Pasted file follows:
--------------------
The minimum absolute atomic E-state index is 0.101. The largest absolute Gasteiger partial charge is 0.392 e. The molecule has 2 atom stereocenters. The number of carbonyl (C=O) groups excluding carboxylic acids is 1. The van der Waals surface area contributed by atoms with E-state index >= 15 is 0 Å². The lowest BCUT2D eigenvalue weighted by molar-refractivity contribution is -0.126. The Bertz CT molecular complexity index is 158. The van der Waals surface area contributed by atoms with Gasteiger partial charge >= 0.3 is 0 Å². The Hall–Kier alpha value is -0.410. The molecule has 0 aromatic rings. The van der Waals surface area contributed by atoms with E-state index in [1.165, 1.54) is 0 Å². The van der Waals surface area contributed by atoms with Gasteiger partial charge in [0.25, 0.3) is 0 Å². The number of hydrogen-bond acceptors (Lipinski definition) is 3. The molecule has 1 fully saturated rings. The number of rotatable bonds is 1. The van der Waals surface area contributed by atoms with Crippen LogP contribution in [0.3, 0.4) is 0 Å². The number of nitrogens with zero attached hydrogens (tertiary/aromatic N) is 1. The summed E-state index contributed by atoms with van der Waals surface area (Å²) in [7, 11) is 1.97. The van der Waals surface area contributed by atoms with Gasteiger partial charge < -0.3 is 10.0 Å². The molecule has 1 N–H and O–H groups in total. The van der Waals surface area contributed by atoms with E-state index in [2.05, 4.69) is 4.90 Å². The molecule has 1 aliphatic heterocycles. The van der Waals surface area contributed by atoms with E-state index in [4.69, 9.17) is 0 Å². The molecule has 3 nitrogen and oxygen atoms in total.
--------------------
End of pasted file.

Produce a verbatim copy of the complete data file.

The minimum absolute atomic E-state index is 0.101. The largest absolute Gasteiger partial charge is 0.392 e. The molecule has 2 atom stereocenters. The number of carbonyl (C=O) groups excluding carboxylic acids is 1. The van der Waals surface area contributed by atoms with E-state index >= 15 is 0 Å². The lowest BCUT2D eigenvalue weighted by molar-refractivity contribution is -0.126. The Bertz CT molecular complexity index is 158. The van der Waals surface area contributed by atoms with Gasteiger partial charge >= 0.3 is 0 Å². The Hall–Kier alpha value is -0.410. The molecule has 0 aromatic rings. The van der Waals surface area contributed by atoms with E-state index in [1.165, 1.54) is 0 Å². The van der Waals surface area contributed by atoms with Gasteiger partial charge in [0.25, 0.3) is 0 Å². The number of hydrogen-bond acceptors (Lipinski definition) is 3. The molecule has 1 fully saturated rings. The number of rotatable bonds is 1. The van der Waals surface area contributed by atoms with Crippen LogP contribution in [0.3, 0.4) is 0 Å². The number of nitrogens with zero attached hydrogens (tertiary/aromatic N) is 1. The summed E-state index contributed by atoms with van der Waals surface area (Å²) in [7, 11) is 1.97. The van der Waals surface area contributed by atoms with Gasteiger partial charge < -0.3 is 10.0 Å². The molecule has 1 N–H and O–H groups in total. The van der Waals surface area contributed by atoms with E-state index in [2.05, 4.69) is 4.90 Å². The molecule has 1 aliphatic heterocycles. The van der Waals surface area contributed by atoms with E-state index in [4.69, 9.17) is 0 Å². The molecule has 3 nitrogen and oxygen atoms in total.